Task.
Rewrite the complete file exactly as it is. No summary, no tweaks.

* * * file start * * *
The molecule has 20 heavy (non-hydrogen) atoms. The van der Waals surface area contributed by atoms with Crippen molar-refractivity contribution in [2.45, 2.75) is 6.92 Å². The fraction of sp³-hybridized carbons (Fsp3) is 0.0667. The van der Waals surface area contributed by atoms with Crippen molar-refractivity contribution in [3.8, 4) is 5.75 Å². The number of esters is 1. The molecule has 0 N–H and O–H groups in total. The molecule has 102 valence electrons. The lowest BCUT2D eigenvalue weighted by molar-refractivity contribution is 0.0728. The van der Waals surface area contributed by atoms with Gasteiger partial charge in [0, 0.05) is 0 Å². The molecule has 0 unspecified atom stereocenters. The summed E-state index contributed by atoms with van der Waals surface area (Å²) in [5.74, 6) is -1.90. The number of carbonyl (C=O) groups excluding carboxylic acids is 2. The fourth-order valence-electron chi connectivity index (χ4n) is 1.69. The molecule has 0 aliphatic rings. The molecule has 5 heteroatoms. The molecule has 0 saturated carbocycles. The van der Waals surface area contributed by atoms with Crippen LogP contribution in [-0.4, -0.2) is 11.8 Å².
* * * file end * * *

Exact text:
The molecule has 20 heavy (non-hydrogen) atoms. The van der Waals surface area contributed by atoms with Crippen molar-refractivity contribution in [2.45, 2.75) is 6.92 Å². The fraction of sp³-hybridized carbons (Fsp3) is 0.0667. The van der Waals surface area contributed by atoms with Crippen molar-refractivity contribution in [3.8, 4) is 5.75 Å². The number of esters is 1. The molecule has 0 N–H and O–H groups in total. The molecule has 102 valence electrons. The lowest BCUT2D eigenvalue weighted by molar-refractivity contribution is 0.0728. The van der Waals surface area contributed by atoms with Gasteiger partial charge in [0, 0.05) is 0 Å². The molecule has 0 unspecified atom stereocenters. The summed E-state index contributed by atoms with van der Waals surface area (Å²) in [5.74, 6) is -1.90. The number of carbonyl (C=O) groups excluding carboxylic acids is 2. The fourth-order valence-electron chi connectivity index (χ4n) is 1.69. The molecule has 0 aliphatic rings. The molecule has 5 heteroatoms. The molecule has 0 saturated carbocycles. The van der Waals surface area contributed by atoms with Crippen LogP contribution in [-0.4, -0.2) is 11.8 Å².